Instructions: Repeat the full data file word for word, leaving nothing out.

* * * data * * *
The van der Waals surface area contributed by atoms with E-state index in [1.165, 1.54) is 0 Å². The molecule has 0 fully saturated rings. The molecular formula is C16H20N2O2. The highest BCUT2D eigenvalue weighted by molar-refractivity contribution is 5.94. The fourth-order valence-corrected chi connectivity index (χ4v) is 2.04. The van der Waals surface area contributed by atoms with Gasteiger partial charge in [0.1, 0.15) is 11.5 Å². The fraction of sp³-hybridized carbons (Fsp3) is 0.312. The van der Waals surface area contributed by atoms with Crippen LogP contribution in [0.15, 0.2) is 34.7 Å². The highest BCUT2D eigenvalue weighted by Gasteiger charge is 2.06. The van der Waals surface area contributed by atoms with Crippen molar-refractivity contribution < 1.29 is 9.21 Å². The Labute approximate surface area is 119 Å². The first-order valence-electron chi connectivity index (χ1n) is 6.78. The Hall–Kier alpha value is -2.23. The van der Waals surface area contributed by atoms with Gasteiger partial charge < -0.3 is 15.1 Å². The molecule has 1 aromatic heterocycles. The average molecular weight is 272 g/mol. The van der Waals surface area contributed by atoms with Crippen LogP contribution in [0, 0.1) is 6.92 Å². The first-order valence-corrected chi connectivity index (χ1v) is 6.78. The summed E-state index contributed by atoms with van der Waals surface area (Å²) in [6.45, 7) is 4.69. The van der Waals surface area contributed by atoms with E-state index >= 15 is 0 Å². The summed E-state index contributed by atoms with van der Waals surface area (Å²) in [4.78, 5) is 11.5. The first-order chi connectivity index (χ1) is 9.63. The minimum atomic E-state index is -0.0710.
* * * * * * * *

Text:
The van der Waals surface area contributed by atoms with E-state index in [1.165, 1.54) is 0 Å². The molecule has 0 fully saturated rings. The molecular formula is C16H20N2O2. The highest BCUT2D eigenvalue weighted by molar-refractivity contribution is 5.94. The fourth-order valence-corrected chi connectivity index (χ4v) is 2.04. The van der Waals surface area contributed by atoms with Gasteiger partial charge in [0.1, 0.15) is 11.5 Å². The fraction of sp³-hybridized carbons (Fsp3) is 0.312. The van der Waals surface area contributed by atoms with Crippen LogP contribution in [0.15, 0.2) is 34.7 Å². The highest BCUT2D eigenvalue weighted by Gasteiger charge is 2.06. The van der Waals surface area contributed by atoms with Crippen molar-refractivity contribution < 1.29 is 9.21 Å². The Labute approximate surface area is 119 Å². The first-order valence-electron chi connectivity index (χ1n) is 6.78. The Hall–Kier alpha value is -2.23. The van der Waals surface area contributed by atoms with Gasteiger partial charge < -0.3 is 15.1 Å². The molecule has 1 aromatic heterocycles. The average molecular weight is 272 g/mol. The van der Waals surface area contributed by atoms with Crippen LogP contribution in [0, 0.1) is 6.92 Å². The first-order valence-corrected chi connectivity index (χ1v) is 6.78. The summed E-state index contributed by atoms with van der Waals surface area (Å²) in [6.45, 7) is 4.69. The van der Waals surface area contributed by atoms with E-state index >= 15 is 0 Å². The summed E-state index contributed by atoms with van der Waals surface area (Å²) in [4.78, 5) is 11.5. The first-order chi connectivity index (χ1) is 9.63. The minimum atomic E-state index is -0.0710.